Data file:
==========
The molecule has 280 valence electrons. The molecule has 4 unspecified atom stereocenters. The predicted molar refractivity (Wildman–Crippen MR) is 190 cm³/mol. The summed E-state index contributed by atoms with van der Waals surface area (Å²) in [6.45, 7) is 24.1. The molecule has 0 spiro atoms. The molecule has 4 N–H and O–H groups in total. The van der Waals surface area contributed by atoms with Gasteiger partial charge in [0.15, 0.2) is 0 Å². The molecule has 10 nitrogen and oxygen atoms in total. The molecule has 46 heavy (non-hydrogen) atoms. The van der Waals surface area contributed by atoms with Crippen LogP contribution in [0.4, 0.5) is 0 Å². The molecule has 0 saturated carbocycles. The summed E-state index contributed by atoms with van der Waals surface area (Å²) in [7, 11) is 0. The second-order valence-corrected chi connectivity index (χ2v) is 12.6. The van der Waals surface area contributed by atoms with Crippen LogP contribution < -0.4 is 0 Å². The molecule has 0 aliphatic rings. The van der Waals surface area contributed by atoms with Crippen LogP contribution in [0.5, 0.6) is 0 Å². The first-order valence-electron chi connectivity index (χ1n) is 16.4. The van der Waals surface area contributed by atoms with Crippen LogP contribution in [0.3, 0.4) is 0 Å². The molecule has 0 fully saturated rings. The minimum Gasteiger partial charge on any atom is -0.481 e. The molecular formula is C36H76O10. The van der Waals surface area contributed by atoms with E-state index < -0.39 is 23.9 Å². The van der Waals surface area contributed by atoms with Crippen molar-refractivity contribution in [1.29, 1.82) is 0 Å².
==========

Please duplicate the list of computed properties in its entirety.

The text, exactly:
The molecule has 280 valence electrons. The molecule has 4 unspecified atom stereocenters. The predicted molar refractivity (Wildman–Crippen MR) is 190 cm³/mol. The summed E-state index contributed by atoms with van der Waals surface area (Å²) in [6.45, 7) is 24.1. The molecule has 0 spiro atoms. The molecule has 4 N–H and O–H groups in total. The van der Waals surface area contributed by atoms with Gasteiger partial charge in [0.15, 0.2) is 0 Å². The molecule has 10 nitrogen and oxygen atoms in total. The molecule has 46 heavy (non-hydrogen) atoms. The van der Waals surface area contributed by atoms with Crippen LogP contribution in [0.4, 0.5) is 0 Å². The molecule has 0 saturated carbocycles. The summed E-state index contributed by atoms with van der Waals surface area (Å²) in [7, 11) is 0. The second-order valence-corrected chi connectivity index (χ2v) is 12.6. The van der Waals surface area contributed by atoms with Crippen LogP contribution < -0.4 is 0 Å². The molecule has 0 aliphatic rings. The van der Waals surface area contributed by atoms with Crippen LogP contribution in [0.5, 0.6) is 0 Å². The first-order valence-electron chi connectivity index (χ1n) is 16.4. The van der Waals surface area contributed by atoms with Crippen LogP contribution in [0.3, 0.4) is 0 Å². The molecule has 0 fully saturated rings. The minimum Gasteiger partial charge on any atom is -0.481 e. The molecular formula is C36H76O10. The van der Waals surface area contributed by atoms with E-state index < -0.39 is 23.9 Å². The van der Waals surface area contributed by atoms with Crippen molar-refractivity contribution in [1.29, 1.82) is 0 Å².